I have been asked to stand as a candidate in the Chertsey Meads by-election which will take place on 13 March. How can I find a street map of the Chertsey Meads ward with the names of all the streets, so that I can deliver leaflets and canvas local voters?

asked 15 Feb '14, 11:07

Grahame%20Leon-Smith's gravatar image

Grahame Leon...
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edited 15 Feb '14, 11:25


If you had been very lucky Chertsey Meads ward might have been present on OpenStreetMap. Unfortunately for you it is not. However, the Ordnance Survey Open Data Boundary Line does contain all ward boundaries: it is available here.

The basic steps are:

  1. Find the ward boundary in a vector format
  2. Download suitable OSM data
  3. Clip the OSM data using the ward boundary
  4. Create a map

Simple isn't it! BUT to do what you wish requires quite a degree of technical knowledge: you may wish to pass these instructions onto to someone if you dont think your own background is suitable.

Firstly, you need to extract your ward boundary from the Boundary Line data. I would use QGIS to do this: it provides a relatively straightforward interface for looking at this type of data. You can then save just that ward boundary excluding all others (using the Save Selection As ... option in QGIS). Normally I save these as ESRI Shapefiles (the format the data comes in). The data is almost certainly in the British National Grid projection (EPSG code 27700). At some stage you will need to transform this to WGS84 (EPSG 4326), as this is the way in which OSM data is stored and most tools expect data in this projection. You can change the projection when you save the selection containing the ward, or you can do it in two steps.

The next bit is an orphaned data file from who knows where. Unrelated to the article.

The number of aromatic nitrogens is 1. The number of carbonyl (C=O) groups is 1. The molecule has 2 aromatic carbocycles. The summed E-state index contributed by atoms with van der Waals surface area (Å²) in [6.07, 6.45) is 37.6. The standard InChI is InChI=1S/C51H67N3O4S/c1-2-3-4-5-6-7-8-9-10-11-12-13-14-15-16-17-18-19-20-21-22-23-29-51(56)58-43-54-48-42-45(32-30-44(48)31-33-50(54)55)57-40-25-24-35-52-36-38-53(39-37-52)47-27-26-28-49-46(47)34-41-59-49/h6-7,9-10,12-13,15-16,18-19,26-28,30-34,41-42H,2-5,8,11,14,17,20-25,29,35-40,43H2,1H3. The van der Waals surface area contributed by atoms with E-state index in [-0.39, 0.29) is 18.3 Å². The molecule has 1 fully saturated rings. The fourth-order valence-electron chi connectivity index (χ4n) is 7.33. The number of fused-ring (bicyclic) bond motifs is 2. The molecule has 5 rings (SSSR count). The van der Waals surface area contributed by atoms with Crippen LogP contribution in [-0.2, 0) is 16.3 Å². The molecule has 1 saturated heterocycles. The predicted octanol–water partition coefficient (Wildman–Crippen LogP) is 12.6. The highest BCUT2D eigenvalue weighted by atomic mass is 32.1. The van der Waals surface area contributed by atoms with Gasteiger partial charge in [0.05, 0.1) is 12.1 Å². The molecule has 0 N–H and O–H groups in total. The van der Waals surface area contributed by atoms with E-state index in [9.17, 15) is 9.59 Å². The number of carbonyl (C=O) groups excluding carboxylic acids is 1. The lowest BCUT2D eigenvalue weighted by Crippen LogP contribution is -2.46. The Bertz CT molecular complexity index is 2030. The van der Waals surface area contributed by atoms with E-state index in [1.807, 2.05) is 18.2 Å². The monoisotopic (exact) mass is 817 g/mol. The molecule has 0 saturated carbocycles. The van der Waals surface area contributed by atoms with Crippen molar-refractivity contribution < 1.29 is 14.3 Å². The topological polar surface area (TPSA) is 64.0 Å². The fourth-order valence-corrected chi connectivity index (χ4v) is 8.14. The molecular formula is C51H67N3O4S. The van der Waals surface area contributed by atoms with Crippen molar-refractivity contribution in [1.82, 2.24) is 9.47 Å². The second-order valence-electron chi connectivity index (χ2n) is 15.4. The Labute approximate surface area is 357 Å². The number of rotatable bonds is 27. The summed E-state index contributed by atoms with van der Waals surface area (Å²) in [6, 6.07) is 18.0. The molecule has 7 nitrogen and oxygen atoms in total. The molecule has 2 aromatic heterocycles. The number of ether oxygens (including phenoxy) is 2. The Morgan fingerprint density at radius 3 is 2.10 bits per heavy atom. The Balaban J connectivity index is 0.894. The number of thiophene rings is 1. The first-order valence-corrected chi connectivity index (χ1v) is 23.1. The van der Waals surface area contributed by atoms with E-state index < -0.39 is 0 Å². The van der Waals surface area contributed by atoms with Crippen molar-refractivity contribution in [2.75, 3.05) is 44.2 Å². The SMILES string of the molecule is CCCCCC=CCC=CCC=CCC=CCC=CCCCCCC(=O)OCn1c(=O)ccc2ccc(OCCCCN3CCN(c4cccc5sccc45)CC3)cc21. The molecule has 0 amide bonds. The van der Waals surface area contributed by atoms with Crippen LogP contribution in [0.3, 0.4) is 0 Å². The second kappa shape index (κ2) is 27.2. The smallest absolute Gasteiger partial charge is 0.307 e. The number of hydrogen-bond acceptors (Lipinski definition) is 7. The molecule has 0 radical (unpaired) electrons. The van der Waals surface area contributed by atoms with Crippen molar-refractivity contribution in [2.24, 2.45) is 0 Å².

Secondly, you need some local OSM data. The most convenient place to get this is from the Geofabrik download site. Conveniently they have an extract for Surrey.

The third step is to use the polygon boundary of the ward to select only those OSM objects within the ward. There are two ways of doing this: a) in QGIS or b) using Osmosis or osmconvert. I favour the latter because it gives you more options in the next step. With Osmosis it is possible to filter an OSM file using a polygon. To create your polygon you use the ward boundary and one of the tools mentioned here. (QGIS used to have a simple to use plugin but it does not seem to be available for the current version). The basic format of the clipping command is like:

osmosis --rb file=INPUTOSM.osm --bp file=WARDBOUNDARY.poly --wx file=WARDOSM.osm

With the output file it is now possible to create the map. My feeling is that MapOSMatic might be the most suitable for the kind of thing you want because it produces a street index. (I have not used this for quite a while).

I have taken time to detail these steps because your question is something it should be easier to do, and require fewer than 4 tools to achieve. However, I suspect I will only put you off.

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answered 15 Feb '14, 19:02

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SK53 ♦
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question asked: 15 Feb '14, 11:07

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last updated: 15 Feb '14, 19:02

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